Lockdown lingo – are you fully conversant with the new terminology?

Coronacoaster

The ups and downs of your mood during the pandemic. You’re loving lockdown one minute but suddenly weepy with anxiety the next. It truly is “an emotional coronacoaster”.

Quarantinis

Experimental cocktails mixed from whatever random ingredients you have left in the house. The boozy equivalent of a store cupboard supper. Southern Comfort and Ribena quarantini with a glacé cherry garnish, anyone? These are sipped at “locktail hour”, ie. wine o’clock during lockdown, which seems to be creeping earlier with each passing week.

Blue Skype thinking

A work brainstorming session which takes place over a videoconferencing app. Such meetings might also be termed a “Zoomposium”. Naturally, they are to be avoided if at all possible.

Le Creuset wrist

It’s the new “avocado hand” – an aching arm after taking one’s best saucepan outside to bang during the weekly ‘Clap For Carers.’ It might be heavy but you’re keen to impress the neighbours with your high-quality kitchenware.

Coronials

As opposed to millennials, this refers to the future generation of babies conceived or born during coronavirus quarantine. They might also become known as “Generation C” or, more spookily, “Children of the Quarn”.

Furlough Merlot

Wine consumed in an attempt to relieve the frustration of not working. Also known as “bored-eaux” or “cabernet tedium”.

Coronadose

An overdose of bad news from consuming too much media during a time of crisis. Can result in a panicdemic.

The elephant in the Zoom

The glaring issue during a videoconferencing call that nobody feels able to mention. E.g. one participant has dramatically put on weight, suddenly sprouted terrible facial hair or has a worryingly messy house visible in the background.

Quentin Quarantino

An attention-seeker using their time in lockdown to make amateur films which they’re convinced are funnier and cleverer than they actually are.

Covidiot or Wuhan-ker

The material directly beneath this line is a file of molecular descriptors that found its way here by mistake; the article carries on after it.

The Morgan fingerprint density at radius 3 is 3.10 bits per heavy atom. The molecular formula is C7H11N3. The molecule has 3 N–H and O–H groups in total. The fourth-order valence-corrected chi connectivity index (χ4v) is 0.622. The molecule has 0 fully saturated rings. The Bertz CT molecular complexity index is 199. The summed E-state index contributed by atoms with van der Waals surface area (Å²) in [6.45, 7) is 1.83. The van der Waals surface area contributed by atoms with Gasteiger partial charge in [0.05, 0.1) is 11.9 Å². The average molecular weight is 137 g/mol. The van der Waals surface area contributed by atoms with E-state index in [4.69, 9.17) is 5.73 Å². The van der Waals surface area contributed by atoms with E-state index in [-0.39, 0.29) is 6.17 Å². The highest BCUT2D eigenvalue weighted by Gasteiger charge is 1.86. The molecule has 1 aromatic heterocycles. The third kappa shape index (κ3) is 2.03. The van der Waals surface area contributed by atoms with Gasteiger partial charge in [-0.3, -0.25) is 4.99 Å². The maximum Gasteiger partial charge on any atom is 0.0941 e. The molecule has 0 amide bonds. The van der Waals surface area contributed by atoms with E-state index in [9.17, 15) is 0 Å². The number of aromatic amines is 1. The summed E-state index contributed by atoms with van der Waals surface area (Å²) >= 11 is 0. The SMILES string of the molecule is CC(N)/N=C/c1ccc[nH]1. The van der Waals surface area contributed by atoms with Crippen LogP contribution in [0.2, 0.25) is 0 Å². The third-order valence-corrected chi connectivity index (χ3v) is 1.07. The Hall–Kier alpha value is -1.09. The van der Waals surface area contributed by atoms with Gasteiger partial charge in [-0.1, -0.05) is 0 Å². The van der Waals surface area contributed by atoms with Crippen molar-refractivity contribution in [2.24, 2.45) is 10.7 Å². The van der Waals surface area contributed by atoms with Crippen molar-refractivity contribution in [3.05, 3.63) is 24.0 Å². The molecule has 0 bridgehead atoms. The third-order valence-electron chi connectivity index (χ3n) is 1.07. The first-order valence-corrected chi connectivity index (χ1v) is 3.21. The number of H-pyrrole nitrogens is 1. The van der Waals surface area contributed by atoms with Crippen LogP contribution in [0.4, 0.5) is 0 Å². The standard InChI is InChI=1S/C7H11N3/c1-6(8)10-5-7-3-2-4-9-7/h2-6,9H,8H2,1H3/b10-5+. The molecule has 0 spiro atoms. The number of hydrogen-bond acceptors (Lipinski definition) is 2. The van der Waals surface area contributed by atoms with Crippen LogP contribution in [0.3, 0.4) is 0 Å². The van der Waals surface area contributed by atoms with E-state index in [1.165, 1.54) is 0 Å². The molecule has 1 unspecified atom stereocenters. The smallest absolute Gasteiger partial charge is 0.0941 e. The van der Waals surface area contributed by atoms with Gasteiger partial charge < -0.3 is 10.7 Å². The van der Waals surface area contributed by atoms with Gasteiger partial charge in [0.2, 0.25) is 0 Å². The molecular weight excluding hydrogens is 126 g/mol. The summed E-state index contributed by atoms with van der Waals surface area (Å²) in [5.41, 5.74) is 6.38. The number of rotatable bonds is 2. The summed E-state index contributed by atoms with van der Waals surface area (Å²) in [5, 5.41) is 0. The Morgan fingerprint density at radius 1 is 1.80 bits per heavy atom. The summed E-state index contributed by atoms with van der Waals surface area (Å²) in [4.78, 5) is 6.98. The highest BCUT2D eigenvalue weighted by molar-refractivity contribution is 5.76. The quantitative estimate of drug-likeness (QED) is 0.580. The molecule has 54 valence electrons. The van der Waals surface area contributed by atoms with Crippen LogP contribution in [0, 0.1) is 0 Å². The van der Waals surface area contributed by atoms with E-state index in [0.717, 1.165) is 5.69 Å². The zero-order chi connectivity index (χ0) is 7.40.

One who ignores public health advice or behaves with reckless disregard for the safety of others can be said to display “covidiocy” or be “covidiotic”. Also called a “lockclown” or even a “Wuhan-ker”.

Goutbreak

The sudden fear that you’ve consumed so much wine, cheese, home-made cake and Easter chocolate in lockdown that your ankles are swelling up like a medieval king’s.

Antisocial distancing

Using health precautions as an excuse for snubbing neighbours and generally ignoring people you find irritating.

Coughin’ dodger

Someone so alarmed by an innocuous splutter or throat-clear that they back away in terror.

Mask-ara

Extra make-up applied to “make one’s eyes pop” before venturing out in public wearing a face mask.

Covid-10

The 10lbs in weight that we’re all gaining from comfort-eating and comfort-drinking. Also known as “fattening the curve”.

…and finally, finally: One sentence to sum up 2020, so far: At one point this week, 1 loo roll was worth more than a barrel of crude oil!

Google Shopping Update

Google is making the majority of product listings in the Shopping tab FREE for merchants!

**UPDATED 5th May 2020**

Advertisers’ paid campaigns will be augmented with free listings on Google Shopping in the UK and Europe from today, which are open to any merchant who has submitted a feed in the Merchant Centre.

WHAT IT MEANS TO ADVERTISERS:

  • Advertisers are now automatically opted in to “surfaces across Google” which means that free listings will be eligible on the Shopping tab. To check, go to the Growth tab in Merchant Centre under Manage Programmes
  • We don’t think that this is actually going to to have a major impact on advertisers since, despite the large volume of listings on the Shopping tag, the majority of Shopping ad clicks come from the SERP (Search Engine Results Page), and this will remain an exclusively paid for ‘surface’